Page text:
She keeps a sharp eye out for pirates
Her father died while she was out at sea, but Navy woman has no regrets about putting her duties first
Today, you may see her as just a tour guide at the Navy@Vivo exhibition at VivoCity.
But at sea, Military Expert 3 (ME3) Lim Jia Yee, 36, is an eagle eye who watches out for the bad guys.
She may be tucked away in an operational room without a view, but she oversees the expanse of the sea on her monitors, looking out for potential threats in the vicinity of the ship.
Two years ago, ME3 Lim was sailing on board the RSS Tenacious in pirate-infested waters in the Gulf of Aden, off the coast of Somalia, monitoring the movements of suspicious vessels.
The stealth frigate was part of Operation Blue Sapphire, a 31-nation effort to support international counter-piracy efforts in the Gulf of Aden, and it responded to 21 calls for help.
ME3 Lim worked eight hours a day, but on two four-hour shifts, with 12 hours of rest between shifts, so that she could maintain a high level of concentration every day during the three-month mission.
She spent her rest time catching up on sleep and helping to keep the spirits of the crew up.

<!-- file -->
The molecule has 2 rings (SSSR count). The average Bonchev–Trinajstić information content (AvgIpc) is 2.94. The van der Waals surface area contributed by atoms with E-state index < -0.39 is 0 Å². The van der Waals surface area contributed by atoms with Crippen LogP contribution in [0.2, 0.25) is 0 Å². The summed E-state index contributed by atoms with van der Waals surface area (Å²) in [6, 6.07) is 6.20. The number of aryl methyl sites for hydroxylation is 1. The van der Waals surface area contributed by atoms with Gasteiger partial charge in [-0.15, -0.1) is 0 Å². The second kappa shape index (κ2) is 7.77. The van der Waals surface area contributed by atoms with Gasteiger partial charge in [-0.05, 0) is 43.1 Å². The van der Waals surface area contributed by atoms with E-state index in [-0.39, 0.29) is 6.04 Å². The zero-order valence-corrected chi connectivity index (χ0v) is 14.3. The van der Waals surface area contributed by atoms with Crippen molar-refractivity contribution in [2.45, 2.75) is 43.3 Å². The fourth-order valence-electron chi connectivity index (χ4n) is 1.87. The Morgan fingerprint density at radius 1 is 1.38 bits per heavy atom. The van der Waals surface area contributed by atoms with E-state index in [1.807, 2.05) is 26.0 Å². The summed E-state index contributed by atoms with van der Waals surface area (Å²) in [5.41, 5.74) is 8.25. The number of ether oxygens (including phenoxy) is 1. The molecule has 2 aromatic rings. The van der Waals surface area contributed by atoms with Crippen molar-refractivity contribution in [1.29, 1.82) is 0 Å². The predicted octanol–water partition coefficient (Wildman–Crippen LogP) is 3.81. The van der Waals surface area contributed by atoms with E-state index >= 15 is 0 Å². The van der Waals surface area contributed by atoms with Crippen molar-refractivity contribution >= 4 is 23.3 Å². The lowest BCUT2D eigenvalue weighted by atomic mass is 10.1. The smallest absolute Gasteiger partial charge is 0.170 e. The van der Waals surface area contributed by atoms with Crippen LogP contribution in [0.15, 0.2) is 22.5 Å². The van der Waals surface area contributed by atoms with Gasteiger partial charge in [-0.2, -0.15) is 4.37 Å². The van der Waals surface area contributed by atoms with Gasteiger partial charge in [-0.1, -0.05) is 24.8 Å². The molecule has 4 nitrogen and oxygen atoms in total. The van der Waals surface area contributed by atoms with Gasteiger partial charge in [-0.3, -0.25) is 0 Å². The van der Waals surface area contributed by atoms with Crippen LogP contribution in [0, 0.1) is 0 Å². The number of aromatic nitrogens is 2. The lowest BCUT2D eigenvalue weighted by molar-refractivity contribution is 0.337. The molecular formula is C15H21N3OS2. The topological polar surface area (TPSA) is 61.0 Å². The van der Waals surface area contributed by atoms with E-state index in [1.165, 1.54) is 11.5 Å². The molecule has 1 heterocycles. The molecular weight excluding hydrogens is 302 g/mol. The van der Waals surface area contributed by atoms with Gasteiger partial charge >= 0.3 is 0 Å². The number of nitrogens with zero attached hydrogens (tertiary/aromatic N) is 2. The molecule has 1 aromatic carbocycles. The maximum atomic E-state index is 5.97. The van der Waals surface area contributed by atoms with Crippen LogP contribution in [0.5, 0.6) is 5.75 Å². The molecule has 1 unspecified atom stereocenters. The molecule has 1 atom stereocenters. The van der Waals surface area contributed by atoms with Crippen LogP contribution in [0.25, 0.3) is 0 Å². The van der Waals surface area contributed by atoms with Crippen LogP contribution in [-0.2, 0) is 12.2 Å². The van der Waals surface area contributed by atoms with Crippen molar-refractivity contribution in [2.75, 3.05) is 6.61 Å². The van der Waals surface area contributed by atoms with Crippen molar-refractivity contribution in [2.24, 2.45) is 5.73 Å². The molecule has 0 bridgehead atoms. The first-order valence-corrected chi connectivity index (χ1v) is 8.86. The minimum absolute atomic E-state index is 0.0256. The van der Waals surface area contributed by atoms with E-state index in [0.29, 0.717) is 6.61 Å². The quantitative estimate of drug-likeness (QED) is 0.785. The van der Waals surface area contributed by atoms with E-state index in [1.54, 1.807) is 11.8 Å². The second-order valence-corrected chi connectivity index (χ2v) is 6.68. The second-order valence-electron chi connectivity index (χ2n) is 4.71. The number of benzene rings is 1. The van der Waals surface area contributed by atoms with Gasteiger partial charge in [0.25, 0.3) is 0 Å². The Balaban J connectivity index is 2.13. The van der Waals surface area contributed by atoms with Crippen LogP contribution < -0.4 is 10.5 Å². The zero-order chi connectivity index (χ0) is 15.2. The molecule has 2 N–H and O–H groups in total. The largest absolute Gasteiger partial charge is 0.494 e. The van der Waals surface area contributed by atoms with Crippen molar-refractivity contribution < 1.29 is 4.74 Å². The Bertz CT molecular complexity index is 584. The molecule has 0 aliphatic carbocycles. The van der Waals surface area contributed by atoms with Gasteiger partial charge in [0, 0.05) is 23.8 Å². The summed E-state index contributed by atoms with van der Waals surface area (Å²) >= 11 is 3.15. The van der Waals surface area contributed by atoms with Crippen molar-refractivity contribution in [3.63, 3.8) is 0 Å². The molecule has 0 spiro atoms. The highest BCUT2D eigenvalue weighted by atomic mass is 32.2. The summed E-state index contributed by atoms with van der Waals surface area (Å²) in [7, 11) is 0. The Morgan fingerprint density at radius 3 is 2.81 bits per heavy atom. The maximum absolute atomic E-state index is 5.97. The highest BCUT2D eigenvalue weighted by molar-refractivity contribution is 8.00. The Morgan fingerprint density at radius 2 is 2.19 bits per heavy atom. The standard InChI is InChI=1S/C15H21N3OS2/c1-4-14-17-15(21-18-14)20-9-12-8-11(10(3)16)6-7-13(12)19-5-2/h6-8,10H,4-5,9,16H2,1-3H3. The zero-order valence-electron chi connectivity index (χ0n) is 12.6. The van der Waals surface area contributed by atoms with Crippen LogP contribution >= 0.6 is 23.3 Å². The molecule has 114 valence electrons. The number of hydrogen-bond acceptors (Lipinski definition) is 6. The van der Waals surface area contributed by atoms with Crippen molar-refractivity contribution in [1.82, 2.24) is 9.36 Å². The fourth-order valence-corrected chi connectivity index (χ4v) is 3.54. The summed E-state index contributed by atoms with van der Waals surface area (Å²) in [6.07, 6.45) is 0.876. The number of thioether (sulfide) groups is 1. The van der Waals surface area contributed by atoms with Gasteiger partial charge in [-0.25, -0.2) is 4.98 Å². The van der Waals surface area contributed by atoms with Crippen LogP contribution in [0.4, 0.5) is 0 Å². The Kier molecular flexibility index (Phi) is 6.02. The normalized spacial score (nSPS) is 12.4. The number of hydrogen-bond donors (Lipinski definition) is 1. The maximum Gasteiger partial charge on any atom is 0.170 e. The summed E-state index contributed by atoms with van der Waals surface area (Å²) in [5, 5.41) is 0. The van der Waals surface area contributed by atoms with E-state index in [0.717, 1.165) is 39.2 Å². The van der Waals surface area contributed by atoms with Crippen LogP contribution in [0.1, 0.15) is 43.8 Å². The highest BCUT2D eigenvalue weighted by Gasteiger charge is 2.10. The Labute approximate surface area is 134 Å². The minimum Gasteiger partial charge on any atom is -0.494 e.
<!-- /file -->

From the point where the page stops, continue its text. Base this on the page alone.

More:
Even though there were no major encounters with pirates, there was an incident that affected the crew.
They were supposed to dock at the port at Djibouti, the capital of Republic of Djibouti, but there was an explosion just days before their arrival.
"We couldn't replenish our supplies ashore, but we managed to meet our replenishment needs shortly after," she said.
"We were thankful we weren't at the danger zone where it occurred."
Of her stint, she remembers the blazing hot sun that beat down mercilessly on the crew.
"It was definitely hot," she said.
Despite the temperatures, which reached up to 42 deg C on deck, there was no respite from the constant vigilance the mission needed.
The 2014 stint was one of the biggest missions ME3 Lim has been on.
She said she would not have given away such a one-in-a-lifetime opportunity, despite the sacrifices she had to make.
"I wouldn't want a 9-to-5 job even though it can mean weeks or months out at sea," she said.
While she was out on a training mission in the South China Sea in preparation for Operation Blue Sapphire, she received news that her father had died.
She returned to Singapore after the mission and went ahead with Operation Blue Sapphire after settling her father's affairs.
She said matter-of-factly: "After all the training, I didn't want to let it go to waste."
Yesterday, ME3 Lim hosted 29 beneficiaries from the Children's Cancer Foundation and Chen Su Lan Methodist Children's Home on a sail in the seas off VivoCity.
It is part of the Navy@Vivo exhibition where people can find out more about the capabilities and technology the Navy possesses.
"If you want to find out about the Navy, talk to someone who is in this line," she advised any potential recruit.
ME3 Lim also shared some anecdotes about life at sea, including how younger inexperienced colleagues vomited on duty as they had yet to find their sea legs.
After 16 years, she hardly feels the pitching of the boat any more, she said with a laugh.